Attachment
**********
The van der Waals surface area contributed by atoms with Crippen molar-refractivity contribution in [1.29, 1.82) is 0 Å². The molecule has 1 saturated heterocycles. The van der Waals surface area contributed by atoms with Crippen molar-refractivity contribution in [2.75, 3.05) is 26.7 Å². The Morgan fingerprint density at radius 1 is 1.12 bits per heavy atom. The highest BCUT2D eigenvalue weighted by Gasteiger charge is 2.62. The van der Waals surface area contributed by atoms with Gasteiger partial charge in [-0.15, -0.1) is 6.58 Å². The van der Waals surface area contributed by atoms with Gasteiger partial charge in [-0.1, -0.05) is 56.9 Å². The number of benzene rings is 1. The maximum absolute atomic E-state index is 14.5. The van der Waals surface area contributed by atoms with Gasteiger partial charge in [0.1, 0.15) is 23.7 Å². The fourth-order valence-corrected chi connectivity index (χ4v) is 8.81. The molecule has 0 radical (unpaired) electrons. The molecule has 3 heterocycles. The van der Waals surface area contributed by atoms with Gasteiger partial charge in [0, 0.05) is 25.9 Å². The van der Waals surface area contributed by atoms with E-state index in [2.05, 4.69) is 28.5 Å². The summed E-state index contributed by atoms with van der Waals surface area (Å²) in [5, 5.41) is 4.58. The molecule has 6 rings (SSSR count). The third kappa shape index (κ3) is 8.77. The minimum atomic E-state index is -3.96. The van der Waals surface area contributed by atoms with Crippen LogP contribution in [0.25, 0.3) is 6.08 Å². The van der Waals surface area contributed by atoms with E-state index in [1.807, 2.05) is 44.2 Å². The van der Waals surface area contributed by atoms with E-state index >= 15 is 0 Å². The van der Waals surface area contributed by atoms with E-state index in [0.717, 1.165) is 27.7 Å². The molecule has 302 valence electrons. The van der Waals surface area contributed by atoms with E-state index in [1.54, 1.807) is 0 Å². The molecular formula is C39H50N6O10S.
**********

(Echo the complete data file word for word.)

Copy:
The van der Waals surface area contributed by atoms with Crippen molar-refractivity contribution in [1.29, 1.82) is 0 Å². The molecule has 1 saturated heterocycles. The van der Waals surface area contributed by atoms with Crippen molar-refractivity contribution in [2.75, 3.05) is 26.7 Å². The Morgan fingerprint density at radius 1 is 1.12 bits per heavy atom. The highest BCUT2D eigenvalue weighted by Gasteiger charge is 2.62. The van der Waals surface area contributed by atoms with Gasteiger partial charge in [-0.15, -0.1) is 6.58 Å². The van der Waals surface area contributed by atoms with Gasteiger partial charge in [-0.1, -0.05) is 56.9 Å². The number of benzene rings is 1. The maximum absolute atomic E-state index is 14.5. The van der Waals surface area contributed by atoms with Gasteiger partial charge in [0.1, 0.15) is 23.7 Å². The fourth-order valence-corrected chi connectivity index (χ4v) is 8.81. The molecule has 0 radical (unpaired) electrons. The molecule has 3 heterocycles. The van der Waals surface area contributed by atoms with Gasteiger partial charge in [0, 0.05) is 25.9 Å². The van der Waals surface area contributed by atoms with E-state index in [2.05, 4.69) is 28.5 Å². The summed E-state index contributed by atoms with van der Waals surface area (Å²) in [5, 5.41) is 4.58. The molecule has 6 rings (SSSR count). The third kappa shape index (κ3) is 8.77. The minimum atomic E-state index is -3.96. The van der Waals surface area contributed by atoms with Crippen LogP contribution in [0.25, 0.3) is 6.08 Å². The van der Waals surface area contributed by atoms with E-state index in [1.807, 2.05) is 44.2 Å². The van der Waals surface area contributed by atoms with E-state index >= 15 is 0 Å². The van der Waals surface area contributed by atoms with E-state index in [0.717, 1.165) is 27.7 Å². The molecule has 302 valence electrons. The van der Waals surface area contributed by atoms with E-state index in [1.54, 1.807) is 0 Å². The molecular formula is C39H50N6O10S.